We’ve all been in the home of a person who has the volume on their television cranked very high.
Being unable to hear the television is a common indicator of hearing loss. For the person who has trouble hearing, it’s not only unpleasant and frustrating, it is also a medical problem. The sooner it is treated, the better the chances for an all-around healthier life, according to Dr. David Book, an otolaryngologist or Ear, Nose and Throat specialist at UCHealth.
“As people grow older, especially into their 70s and 80s, those who have significant hearing loss may start to become more socially withdrawn; they have a harder time communicating with friends and family. They also may have a harder time communicating with medical providers,” said Book.
“They may struggle with things that keep them happy such as watching television or listening to music and that can lead to social withdrawal, which can be a significant factor in the decline of cognitive thinking and well-being,’’ said Book, who sees patients at UCHealth Ear, Nose, and Throat Clinic – Chapel Hills and a UCHealth specialty clinic at Pikes Peak Regional Hospital in Woodland Park.
To gain a greater understanding about hearing loss and how to know if you need hearing aids, we asked Dr. Book and Brandi Greenhouse, who holds a doctorate of audiology and specializes in helping people who have hearing difficulty, ear ringing (or tinnitus) and other types of hearing loss, to answer some common questions about hearing loss.
What is hearing loss?
Simply stated, hearing loss is when someone has difficulty hearing.
Does hearing loss affect one or both ears?
Most of the time it affects both ears, though some people experience hearing loss in only one ear.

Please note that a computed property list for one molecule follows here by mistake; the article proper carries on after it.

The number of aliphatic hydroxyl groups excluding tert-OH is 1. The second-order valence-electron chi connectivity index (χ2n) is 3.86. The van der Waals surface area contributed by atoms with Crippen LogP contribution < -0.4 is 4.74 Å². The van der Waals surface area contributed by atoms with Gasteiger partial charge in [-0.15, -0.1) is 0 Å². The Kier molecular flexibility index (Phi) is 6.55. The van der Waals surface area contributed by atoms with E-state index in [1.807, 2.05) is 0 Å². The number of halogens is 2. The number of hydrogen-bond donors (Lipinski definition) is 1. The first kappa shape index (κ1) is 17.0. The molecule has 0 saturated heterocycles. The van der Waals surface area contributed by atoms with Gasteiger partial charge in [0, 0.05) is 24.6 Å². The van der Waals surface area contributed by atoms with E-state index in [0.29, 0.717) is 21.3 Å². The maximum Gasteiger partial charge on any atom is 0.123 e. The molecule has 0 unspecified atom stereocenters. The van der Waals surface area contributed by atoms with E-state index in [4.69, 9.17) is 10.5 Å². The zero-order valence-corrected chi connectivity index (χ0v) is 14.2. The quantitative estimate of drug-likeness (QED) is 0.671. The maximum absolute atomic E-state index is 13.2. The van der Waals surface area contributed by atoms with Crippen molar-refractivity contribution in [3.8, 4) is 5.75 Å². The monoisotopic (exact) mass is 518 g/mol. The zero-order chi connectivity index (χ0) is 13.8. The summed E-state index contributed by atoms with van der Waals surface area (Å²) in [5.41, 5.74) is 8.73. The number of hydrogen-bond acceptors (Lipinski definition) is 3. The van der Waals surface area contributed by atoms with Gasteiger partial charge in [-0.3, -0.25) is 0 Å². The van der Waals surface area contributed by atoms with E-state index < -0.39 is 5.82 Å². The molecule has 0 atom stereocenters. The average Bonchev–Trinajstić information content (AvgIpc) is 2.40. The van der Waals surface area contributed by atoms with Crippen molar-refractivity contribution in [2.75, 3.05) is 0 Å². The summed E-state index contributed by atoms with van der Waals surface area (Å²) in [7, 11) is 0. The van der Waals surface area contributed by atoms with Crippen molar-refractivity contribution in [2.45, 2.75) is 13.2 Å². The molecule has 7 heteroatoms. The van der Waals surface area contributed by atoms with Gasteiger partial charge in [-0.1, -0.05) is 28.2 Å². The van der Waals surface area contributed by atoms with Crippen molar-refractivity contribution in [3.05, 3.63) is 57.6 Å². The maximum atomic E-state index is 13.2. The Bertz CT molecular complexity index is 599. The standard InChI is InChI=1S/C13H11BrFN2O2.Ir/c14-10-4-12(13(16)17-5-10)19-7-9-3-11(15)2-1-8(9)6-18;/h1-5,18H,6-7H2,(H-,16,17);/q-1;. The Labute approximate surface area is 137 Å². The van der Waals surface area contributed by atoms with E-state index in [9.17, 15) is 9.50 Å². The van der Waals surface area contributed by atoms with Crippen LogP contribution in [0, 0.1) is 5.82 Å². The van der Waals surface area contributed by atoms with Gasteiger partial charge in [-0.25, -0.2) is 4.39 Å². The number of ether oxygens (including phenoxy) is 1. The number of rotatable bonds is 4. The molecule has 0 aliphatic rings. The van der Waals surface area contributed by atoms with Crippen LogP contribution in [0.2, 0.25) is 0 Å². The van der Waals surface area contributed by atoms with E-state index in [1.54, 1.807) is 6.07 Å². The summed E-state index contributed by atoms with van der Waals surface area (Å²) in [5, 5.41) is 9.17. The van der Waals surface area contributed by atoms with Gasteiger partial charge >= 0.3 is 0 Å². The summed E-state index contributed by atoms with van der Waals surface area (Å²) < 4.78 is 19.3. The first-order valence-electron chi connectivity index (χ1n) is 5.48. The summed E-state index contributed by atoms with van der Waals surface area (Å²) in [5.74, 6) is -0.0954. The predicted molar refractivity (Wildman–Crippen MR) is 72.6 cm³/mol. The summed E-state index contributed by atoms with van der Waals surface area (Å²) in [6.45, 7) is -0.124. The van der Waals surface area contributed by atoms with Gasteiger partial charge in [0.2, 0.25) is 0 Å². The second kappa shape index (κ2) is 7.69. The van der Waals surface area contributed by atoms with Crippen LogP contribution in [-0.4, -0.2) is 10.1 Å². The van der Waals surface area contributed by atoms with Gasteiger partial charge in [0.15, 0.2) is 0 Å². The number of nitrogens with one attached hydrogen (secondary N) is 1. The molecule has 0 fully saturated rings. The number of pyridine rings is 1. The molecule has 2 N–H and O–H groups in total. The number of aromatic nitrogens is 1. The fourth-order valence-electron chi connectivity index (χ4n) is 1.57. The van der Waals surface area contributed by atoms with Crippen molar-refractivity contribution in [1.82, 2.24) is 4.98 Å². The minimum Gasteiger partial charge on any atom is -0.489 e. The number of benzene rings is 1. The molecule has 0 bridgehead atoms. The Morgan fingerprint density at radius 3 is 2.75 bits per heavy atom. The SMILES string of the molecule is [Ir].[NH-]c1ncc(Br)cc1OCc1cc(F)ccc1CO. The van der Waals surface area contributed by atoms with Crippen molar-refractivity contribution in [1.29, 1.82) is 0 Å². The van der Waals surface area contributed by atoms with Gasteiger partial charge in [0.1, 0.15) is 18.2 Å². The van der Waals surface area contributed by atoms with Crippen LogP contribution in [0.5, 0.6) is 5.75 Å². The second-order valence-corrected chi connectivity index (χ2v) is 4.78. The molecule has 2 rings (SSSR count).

Why do more men suffer hearing loss than women?
Men are nearly three times more likely to develop hearing loss than women. While noise-induced hearing loss (NIHL) occurs in both men and women, men are nearly three times more likely to develop it. Hearing loss in men is more prevalent because they are typically working in louder environments and who participate in noisier recreational activities.
Do headphones or earbuds contribute to hearing loss?
Loud noises, in general, are bad for your ears and can cause hearing loss. Turning down the volume while listening through headphones may help reduce the risk of hearing loss.
If you believe you have a hearing issue or hearing loss, what steps should you take?
The first step is to get a hearing test. A hearing test is done by a hearing specialist called an audiologist and is pretty straightforward, according to Book.
“They’re painless and easy to do. It just takes the effort to get out and get them done.’’
What is involved in the audiology test?
Most tests are done in a sound-treated environment, and patients are presented with a series of tones and different volumes. The patient has to respond to the tones at different volumes. Most of the time, there is a test called a tympanogram. It looks at how well the middle ear is functioning and how well the eardrum is vibrating. Testing also involves word recognition, and people are presented with phonetically balanced common American words, and they have to repeat those words. That tests the ability to process sound information.
How long does an audiology test take?
Typically, about 30 to 45 minutes.
How soon does a person receive the results of their audiology test?
Through our clinic, the audiologist reviews the test results with the patient, so they get immediate feedback and then, typically, they receive some advice about hearing conservation. For those who may be candidates for hearing amplification or benefit from hearing aids, our audiologists will talk with them about that.
For those who are candidates for hearing amplification, there’s usually a second visit and it is typically about an hour with an audiologist. It is a free visit, and during that consultation, patients are presented with hearing aid options, running through what products may be most appropriate for a person.
For those who are wishing to consider hearing aids and proceed, most will go home with the ability to test hearing aids for about two weeks. That gives them a chance to decide if the hearing aids are right for them and to make determinations or adjustments of the specific functions on the hearing aids.